Health Alliance, Coventry win state employee health contracts

SPRINGFIELD — Health Alliance Medical Plans and Coventry Health Care have been awarded new contracts to provide fully-insured HMO health plans for state employees and retirees for at least the next three-and-a-half years.

But with the potential for five renewals on those contracts, they could be in place much longer.

State employees and retirees are currently covered under emergency benefit contract extensions that run through June 30, 2013, a date intended to give the state time to get through an insurance contract rebid process.

The new contracts are set to run Jan. 1, 2013 through June 30, 2016, with the potential for five one-year renewals.

Both will offer HMO coverage to state employees and retirees in 96 counties in Illinois, according to the Illinois Department of Healthcare and Family Services.

“It’s our current footprint that we have with the state, all four regions in Illinois,” Health Alliance General Counsel Lori Cowdrey Benso said.

The state sought supplemental requests for proposals to rebid insurance contracts in the settlement of a lawsuit filed by Health Alliance over the 2011 insurance bid awards, Benso said. Health Alliance agreed to dismiss its lawsuit in exchange for a chance to bid again on a new contract.

The Illinois Department of Healthcare and Family Services didn’t initially choose to contract with Health Alliance in its selection of 2011 health benefits providers for state employees and retirees, saying its new menu of insurance choices would save taxpayers $1 billion.
Health Alliance was later restored as a choice for employees and retirees under emergency contracts as legislative and legal battles were waged over the 2011 contracts.

State Rep. Chad Hays, R-Catlin, called the rebid and selection of the two insurers good news for downstate employees and retirees.
Hays continues to contend the 2011 insurance contracts were “bungled” by the state agency from the start.

“We put a lot of employees and retirees through a lot of anxiety that was absolutely unnecessary,” he said. “I think all of the above (news) is very, very good for all of the employees and their families.”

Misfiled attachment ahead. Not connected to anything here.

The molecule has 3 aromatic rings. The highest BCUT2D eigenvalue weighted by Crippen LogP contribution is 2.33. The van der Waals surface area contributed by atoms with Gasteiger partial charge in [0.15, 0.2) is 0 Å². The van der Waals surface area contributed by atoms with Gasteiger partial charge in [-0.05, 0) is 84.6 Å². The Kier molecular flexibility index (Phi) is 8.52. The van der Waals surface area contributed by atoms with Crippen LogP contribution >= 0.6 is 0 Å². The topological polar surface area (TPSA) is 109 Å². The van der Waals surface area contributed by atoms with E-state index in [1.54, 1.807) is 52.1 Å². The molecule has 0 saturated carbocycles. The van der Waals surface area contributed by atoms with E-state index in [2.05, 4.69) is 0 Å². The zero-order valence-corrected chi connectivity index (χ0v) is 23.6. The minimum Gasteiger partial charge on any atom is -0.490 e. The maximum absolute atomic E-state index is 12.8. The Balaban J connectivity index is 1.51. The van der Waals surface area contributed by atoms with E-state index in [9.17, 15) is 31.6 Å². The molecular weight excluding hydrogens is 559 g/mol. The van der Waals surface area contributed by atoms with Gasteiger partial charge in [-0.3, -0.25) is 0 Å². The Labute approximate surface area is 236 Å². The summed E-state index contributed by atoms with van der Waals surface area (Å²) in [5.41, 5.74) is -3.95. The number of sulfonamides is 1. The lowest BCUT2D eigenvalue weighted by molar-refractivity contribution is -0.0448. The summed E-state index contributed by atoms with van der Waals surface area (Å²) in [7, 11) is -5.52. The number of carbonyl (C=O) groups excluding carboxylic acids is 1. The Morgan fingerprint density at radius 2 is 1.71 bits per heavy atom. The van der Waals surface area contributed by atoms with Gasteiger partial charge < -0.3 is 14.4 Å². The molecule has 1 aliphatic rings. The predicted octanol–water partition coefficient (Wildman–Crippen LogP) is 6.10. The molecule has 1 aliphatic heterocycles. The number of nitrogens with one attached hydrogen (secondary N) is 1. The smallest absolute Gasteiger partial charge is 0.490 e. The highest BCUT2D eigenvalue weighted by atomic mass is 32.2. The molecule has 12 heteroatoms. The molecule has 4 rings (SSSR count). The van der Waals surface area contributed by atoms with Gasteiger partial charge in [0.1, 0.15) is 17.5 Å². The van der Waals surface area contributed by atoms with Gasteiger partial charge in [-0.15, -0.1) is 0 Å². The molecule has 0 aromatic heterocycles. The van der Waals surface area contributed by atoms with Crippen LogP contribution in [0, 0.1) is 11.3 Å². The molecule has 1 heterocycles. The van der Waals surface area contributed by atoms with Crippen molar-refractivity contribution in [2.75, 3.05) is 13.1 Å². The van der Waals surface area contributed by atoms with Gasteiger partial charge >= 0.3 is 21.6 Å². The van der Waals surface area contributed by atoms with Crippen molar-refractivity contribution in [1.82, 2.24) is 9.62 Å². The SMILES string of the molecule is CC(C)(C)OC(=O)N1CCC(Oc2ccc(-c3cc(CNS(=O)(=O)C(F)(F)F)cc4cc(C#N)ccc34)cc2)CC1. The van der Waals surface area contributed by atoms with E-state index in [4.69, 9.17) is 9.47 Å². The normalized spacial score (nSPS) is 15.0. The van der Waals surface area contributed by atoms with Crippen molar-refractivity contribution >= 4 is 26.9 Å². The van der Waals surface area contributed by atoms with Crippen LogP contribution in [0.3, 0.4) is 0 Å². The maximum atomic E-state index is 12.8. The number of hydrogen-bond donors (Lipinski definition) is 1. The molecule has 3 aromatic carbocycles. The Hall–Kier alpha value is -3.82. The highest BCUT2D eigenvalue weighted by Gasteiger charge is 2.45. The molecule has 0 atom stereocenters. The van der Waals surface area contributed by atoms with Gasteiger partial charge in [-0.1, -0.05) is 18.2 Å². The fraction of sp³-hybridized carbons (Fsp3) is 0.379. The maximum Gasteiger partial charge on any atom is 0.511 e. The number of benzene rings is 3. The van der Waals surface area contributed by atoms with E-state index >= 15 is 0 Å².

Agency spokesman Mike Claffey declined to comment about the 2011 process.

“It has been a challenging procurement, and we’re glad it has been resolved and we’re glad we’re able to provide some good quality options for our members, and were moving forward,” Claffey said.

Benso said it will be up to the state when employees and retirees enroll as a result of the new contracts. The second emergency contract covering those enrollees will continue through the new enrollment process, she said.

“We’re excited to continue our partnership with the state of Illinois and make sure there is a smooth transition for state members that are affected,” she said.

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SwifferFan wrote on November 17, 2012 at 7:11 am

I'd like to thank our downstate reps, especially Chapin Rose, for their actions on behalf of their constituents impacted.  At a time when government is so disfuntional at both the state and national level, Chapin Rose rises far above and personifies a true public servant with integrity and sense of service beyond the norm. 

Sid Saltfork wrote on November 17, 2012 at 11:11 am

Now, the only thing left to decide is for the retirees to know how much they will be required to pay for their earned healthcare insurance.  SB1313 left it up to the State of Illinois Central Management System to set up the required amounts the retirees are to pay.  The bill was passed in May; but no criteria was attached to the bill.  Quinn stated that it was to be implemented right away; but he does not know what the criteria will be.  Evidently, the legislators still have to work that out after they passed the bill last spring.  Kind of like putting the cart before the horse...... ; but it is Illinois of course.  Oh..... which legislators got "campaign donations" from Coventry?